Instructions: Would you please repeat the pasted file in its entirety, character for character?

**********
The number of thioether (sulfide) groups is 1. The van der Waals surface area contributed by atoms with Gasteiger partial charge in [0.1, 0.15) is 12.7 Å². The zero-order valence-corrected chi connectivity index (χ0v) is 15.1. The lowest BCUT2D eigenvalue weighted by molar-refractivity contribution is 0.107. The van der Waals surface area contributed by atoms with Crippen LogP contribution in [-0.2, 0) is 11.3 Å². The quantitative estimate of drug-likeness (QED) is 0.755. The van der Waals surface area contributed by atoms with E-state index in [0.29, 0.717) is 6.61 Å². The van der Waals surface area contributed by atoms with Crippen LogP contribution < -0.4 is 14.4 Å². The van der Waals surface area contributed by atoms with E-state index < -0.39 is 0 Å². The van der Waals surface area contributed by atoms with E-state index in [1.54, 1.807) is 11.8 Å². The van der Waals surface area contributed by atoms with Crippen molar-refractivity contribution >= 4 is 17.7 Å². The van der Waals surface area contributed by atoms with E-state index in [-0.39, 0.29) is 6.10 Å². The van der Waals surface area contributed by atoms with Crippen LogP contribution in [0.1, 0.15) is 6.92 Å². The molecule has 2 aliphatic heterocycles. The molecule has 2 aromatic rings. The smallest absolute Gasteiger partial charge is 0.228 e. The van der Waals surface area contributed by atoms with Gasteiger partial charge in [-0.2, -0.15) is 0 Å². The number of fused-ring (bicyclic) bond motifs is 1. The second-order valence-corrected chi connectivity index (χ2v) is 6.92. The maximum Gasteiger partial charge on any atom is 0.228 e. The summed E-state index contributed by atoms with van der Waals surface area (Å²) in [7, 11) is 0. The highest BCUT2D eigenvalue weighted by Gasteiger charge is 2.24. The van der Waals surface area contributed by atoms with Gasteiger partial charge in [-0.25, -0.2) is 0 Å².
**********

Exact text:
The number of thioether (sulfide) groups is 1. The van der Waals surface area contributed by atoms with Gasteiger partial charge in [0.1, 0.15) is 12.7 Å². The zero-order valence-corrected chi connectivity index (χ0v) is 15.1. The lowest BCUT2D eigenvalue weighted by molar-refractivity contribution is 0.107. The van der Waals surface area contributed by atoms with Crippen LogP contribution in [-0.2, 0) is 11.3 Å². The quantitative estimate of drug-likeness (QED) is 0.755. The van der Waals surface area contributed by atoms with E-state index in [0.29, 0.717) is 6.61 Å². The van der Waals surface area contributed by atoms with Crippen LogP contribution < -0.4 is 14.4 Å². The van der Waals surface area contributed by atoms with E-state index < -0.39 is 0 Å². The van der Waals surface area contributed by atoms with E-state index in [1.54, 1.807) is 11.8 Å². The van der Waals surface area contributed by atoms with Crippen molar-refractivity contribution >= 4 is 17.7 Å². The van der Waals surface area contributed by atoms with E-state index in [-0.39, 0.29) is 6.10 Å². The van der Waals surface area contributed by atoms with Crippen LogP contribution in [0.1, 0.15) is 6.92 Å². The molecule has 2 aliphatic heterocycles. The molecule has 2 aromatic rings. The smallest absolute Gasteiger partial charge is 0.228 e. The van der Waals surface area contributed by atoms with Gasteiger partial charge in [-0.2, -0.15) is 0 Å². The number of fused-ring (bicyclic) bond motifs is 1. The second-order valence-corrected chi connectivity index (χ2v) is 6.92. The maximum Gasteiger partial charge on any atom is 0.228 e. The summed E-state index contributed by atoms with van der Waals surface area (Å²) in [7, 11) is 0. The highest BCUT2D eigenvalue weighted by Gasteiger charge is 2.24. The van der Waals surface area contributed by atoms with Gasteiger partial charge in [-0.25, -0.2) is 0 Å².